This article is the first in a series by Ben Kopit entitled “Explaining Trump to Europeans,” in which he will plumb the shallows of American politics with an eye toward an exegesis of all this disarming oddness.
The 2016 U.S. Presidential campaign was long, exhausting, and ultimately heartbreaking. So it is only fitting that Fever Swamp, a collection of Richard North Patterson’s weekly Huffington Post columns, that reads like a thoughtful diary of the campaign, is similarly long, exhausting, and ultimately heartbreaking. This is not a criticism of his collection, which is often excellent, occasionally mediocre, and never poor (no mean feat for a run of 48 consecutive weeks). Rather, it is an acknowledgement that to relieve the countless vicissitudes of the 2016 campaign with the knowledge that it will end in the election of a 70-year-old child whose narcissistic insecurity manifests as a noxious mix of homophobia, misogyny, racism and fascism, infuses everything with a smattering of retroactive bleakness. (At this point, it might be worth noting that Patterson makes no effort in Fever Swamp to conceal his liberal bias, so this reviewer feels no compunction in doing similarly.) Yet, for those with the constitution to endure experiencing again this tragic year, there is a reward at the end in the form of a clarity that comes from reconstructing a detailed path for how we got here.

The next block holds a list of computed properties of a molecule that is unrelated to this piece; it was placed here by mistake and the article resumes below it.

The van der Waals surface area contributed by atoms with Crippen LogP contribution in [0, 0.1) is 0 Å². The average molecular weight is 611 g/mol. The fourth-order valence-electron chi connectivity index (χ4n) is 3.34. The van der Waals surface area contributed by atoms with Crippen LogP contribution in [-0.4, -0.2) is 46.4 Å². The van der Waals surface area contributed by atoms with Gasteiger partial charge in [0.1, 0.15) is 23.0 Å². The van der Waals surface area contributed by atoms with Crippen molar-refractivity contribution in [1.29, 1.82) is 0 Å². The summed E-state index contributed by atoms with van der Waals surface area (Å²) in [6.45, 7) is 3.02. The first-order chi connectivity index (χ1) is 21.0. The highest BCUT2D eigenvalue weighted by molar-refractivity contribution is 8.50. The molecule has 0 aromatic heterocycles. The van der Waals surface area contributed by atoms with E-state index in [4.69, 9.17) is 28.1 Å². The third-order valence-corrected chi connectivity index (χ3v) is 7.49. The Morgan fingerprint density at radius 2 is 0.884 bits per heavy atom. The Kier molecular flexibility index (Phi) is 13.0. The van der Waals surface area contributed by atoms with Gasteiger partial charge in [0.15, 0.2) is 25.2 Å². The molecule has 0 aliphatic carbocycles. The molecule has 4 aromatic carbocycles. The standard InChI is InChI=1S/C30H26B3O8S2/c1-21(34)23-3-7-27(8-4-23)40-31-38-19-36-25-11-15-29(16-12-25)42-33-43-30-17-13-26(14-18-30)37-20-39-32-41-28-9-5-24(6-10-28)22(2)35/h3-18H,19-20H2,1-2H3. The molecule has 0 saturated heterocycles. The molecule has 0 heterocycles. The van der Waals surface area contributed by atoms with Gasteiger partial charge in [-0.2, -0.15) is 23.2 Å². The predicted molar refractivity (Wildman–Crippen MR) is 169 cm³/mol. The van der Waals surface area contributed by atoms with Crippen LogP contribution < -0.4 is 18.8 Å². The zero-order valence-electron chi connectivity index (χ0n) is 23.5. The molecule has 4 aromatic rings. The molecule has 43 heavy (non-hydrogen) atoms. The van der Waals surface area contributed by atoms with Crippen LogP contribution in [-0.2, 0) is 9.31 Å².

Patterson is a novelist who started his adulthood as a lawyer, so it is not surprising that he is at his best when discussing personality or the law. His entries on the courts are excellent, and he’s willing to psychoanalyze the candidates in a way someone with a more traditional journalism background might not. He is one of the early proponents of diagnosing Trump with narcissistic personality disorder. In his words, “[Trump] is afflicted with a comprehensive and profound character disorder that leaves no corner of his psyche whole. And this dictates—and explains—every aspect of his behavior.” Taking this approach comes with some risks, and Patterson sometimes falls prey to them, and sometimes doesn’t.
One risk is elevating character above issues. Patterson does fall into this trap, but he acknowledges it. Indeed, one of his best entries is on the topic of how this frequent problem has distorted coverage of the campaign. The column comes late in Fever Swamp, and in it he offers himself as a cautionary example. Patterson admits to being seduced by the metanarrative of Trump’s unfitness to serve, and consequently often chose topics to write about that fit this metanarrative. Of course, can one blame him? He’s a novelist, and wild, unhinged personality is so much more dramatic than boring policy analysis. Part of why Clinton couldn’t shift the conversation to substance was that substance is simply not theatrical (even if it was inspiring to those, including Patterson, who wanted a candidate who would talk about issues like a sober adult). One can understand a novelist turned columnist becoming sucked in to this metanarrative, but the news media at large should have done better.